Assessing Impacts of Highway Construction by Biodiversity Analyst


In this fast developing world, biodiversity is an increasingly important concept that can represent the overall condition of the ecosystem in a certain area. An area with high biodiversity indicates that it is the home of various organisms, which is normally located in the transition zone of two ecosystems. And these areas not only should be conserved because of the high value of scientific research but also because they provide important ecosystem services for other creatures.

Many factors will result in the loss of biodiversity. A well-known acronym proposed by the biologist, E. O. Wilson, is HIPPO, which stands for Habitat destruction, Invasive species, Pollution, human over-Population and Over-harvesting. Some researchers believe that the most important factor is habitat destruction, which will permanently destroy or displace organisms from a region and lead to an irreversible loss of biodiversity.

Formed by long, broad, and flat beaches, the western coast of Taiwan is a habitat for many endangered water birds: black-faced spoonbills and Chinese egrets and also has high biodiversity. Unfortunately, an important highway: West Coast Expressway has been planned to cross the heart of this area: Changhua County. To avoid severe habitat destruction and the following loss of biodiversity, the Directorate General of Highways of Taiwan authorized Taiwan Development Institute to measure the impact on biodiversity during the construction.


As stated in the scenario, Taiwan Development Institute must conduct a comprehensive spatial analysis and impact assessment to help Directorate of Highways making a smarter decision during and after the construction of highway. For measuring the impact on local biodiversity, several spatial analyses and biodiversity indices of water birds must be calculated, such as Shannon Index, Simpson Index, and Evenness Index.


In order to conduct spatial analyses and calculate various biodiversity indices appropriately, Taiwan Development Institute selected SuperGIS Desktop, Spatial Analyst, and the unique extension- Biodiversity Analyst to finish this research project.

First, a one-year on-site bird observation should be carried and used as the data sources for further analysis. The frequency of on-site observation is four times a month, and the duration of each observation is at least three days. The location where birds appeared was recorded and plotted on digital maps. At the same time, the research area was segmented into several small-scale habitats and then categorized into fifteen different types. And for the convenience of following analyses, 200m*200m grids are established in the study area.

Fig.1 The study area is located at the seashore of Changhua County.

After data preparation is completed, researchers had conducted several spatial analyses, including Average Nearest Neighbor, Hot Spot Analysis, and Density Analysis. The first one is used for identifying whether the birds appeared randomly in the whole study area. And the Hot Spot Analysis is executed for detecting the exact places where birds appeared abnormally. Finally, the density analysis is conducted for calculating the average bird density of each small-scale habitat.

And at last, to evaluate the difference of the bird amount and bird types between years, researchers selected Shannon Index, Simpson Index, and also the Evenness Index in this project. Since the above spatial Analyses and Indices are supported by SuperGIS Desktop and its Biodiversity Analyst extension, researchers of Taiwan Development Institute could operate it step by step to obtain the result of each analysis.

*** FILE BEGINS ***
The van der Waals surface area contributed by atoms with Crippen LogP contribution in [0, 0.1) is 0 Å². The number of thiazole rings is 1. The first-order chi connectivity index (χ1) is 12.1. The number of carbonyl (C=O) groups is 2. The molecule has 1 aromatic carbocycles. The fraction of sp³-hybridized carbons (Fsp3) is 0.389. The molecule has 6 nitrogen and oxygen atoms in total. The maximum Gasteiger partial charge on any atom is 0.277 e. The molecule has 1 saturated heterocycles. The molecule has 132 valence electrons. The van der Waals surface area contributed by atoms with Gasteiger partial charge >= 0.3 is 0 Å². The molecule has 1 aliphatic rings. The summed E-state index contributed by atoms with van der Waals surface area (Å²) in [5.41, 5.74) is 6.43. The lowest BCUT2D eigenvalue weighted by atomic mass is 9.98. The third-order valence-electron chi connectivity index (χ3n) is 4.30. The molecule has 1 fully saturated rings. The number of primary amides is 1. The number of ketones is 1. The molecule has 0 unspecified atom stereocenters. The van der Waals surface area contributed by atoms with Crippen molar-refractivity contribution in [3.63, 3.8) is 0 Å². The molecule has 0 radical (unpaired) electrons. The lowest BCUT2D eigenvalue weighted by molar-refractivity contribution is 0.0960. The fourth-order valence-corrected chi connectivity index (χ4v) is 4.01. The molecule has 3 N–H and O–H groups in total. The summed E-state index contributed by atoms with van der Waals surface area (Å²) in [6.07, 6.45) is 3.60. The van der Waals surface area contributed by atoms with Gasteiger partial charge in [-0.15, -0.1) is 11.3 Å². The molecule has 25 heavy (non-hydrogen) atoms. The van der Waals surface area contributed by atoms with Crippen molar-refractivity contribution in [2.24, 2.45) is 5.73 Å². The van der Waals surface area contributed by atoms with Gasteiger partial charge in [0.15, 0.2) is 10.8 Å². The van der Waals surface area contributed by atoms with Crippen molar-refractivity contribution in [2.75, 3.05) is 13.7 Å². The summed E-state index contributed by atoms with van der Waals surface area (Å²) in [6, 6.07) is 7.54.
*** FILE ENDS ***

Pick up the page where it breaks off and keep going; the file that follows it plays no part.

Fig.2 The number of bird types appeared in each grid (left) and the classification of habitats(right)

The result of this study shows that amount and total types of water birds have great variation between different months and are deeply influenced by the bird migration. Normally, the amount and types reached the peak in the autumn and winter. There is no significant difference in these numbers while comparing the condition before and after the highway construction. The biodiversity indices showed that there are abundant water birds resided in the study (Simpson index is very close to 1) and distributed evenly (Evenness index is approximately to 0.7) across the entire zone. The result of spatial analyses displayed that the most favorable habitat of water birds is the intertidal zone, followed by fishponds and wetlands. And the bird density of the whole study area is 75.83 per hectare, while the highest density is found in wetlands (754 per hectare).

Finally, this impact assessment report suggested that the construction of highway will make no severe loss of biodiversity in the study area. But it also advised the Directorate of Highways to avoid using certain heavy machines during autumn and winter. This suggestion ensured that the noise will not disturb the migration of most water birds, especially some protected species.


By using SuperGIS Desktop, Spatial Analyst, and the distinguished Biodiversity Analyst, various environmental impact assessments could be easily accomplished. SuperGIS Desktop and Spatial Analyst provide abundant capabilities that help users to execute various spatial analyses. Other than these two products, the Biodiversity Analyst offers extra convenience for various environmental studies, enabling users to calculate various indices for both point and polygon layers, like species richness (Margalef and Menhinick), evenness (Pielou), and diversity (Shannon, Simpson, Berger, etc.). With these SuperGIS products, scholars and environmental consultants can complete projects without spending a lot time and energy. And also, the completed assessment reports can assist the unit for construction make more insightful decisions and minimize the impacts.

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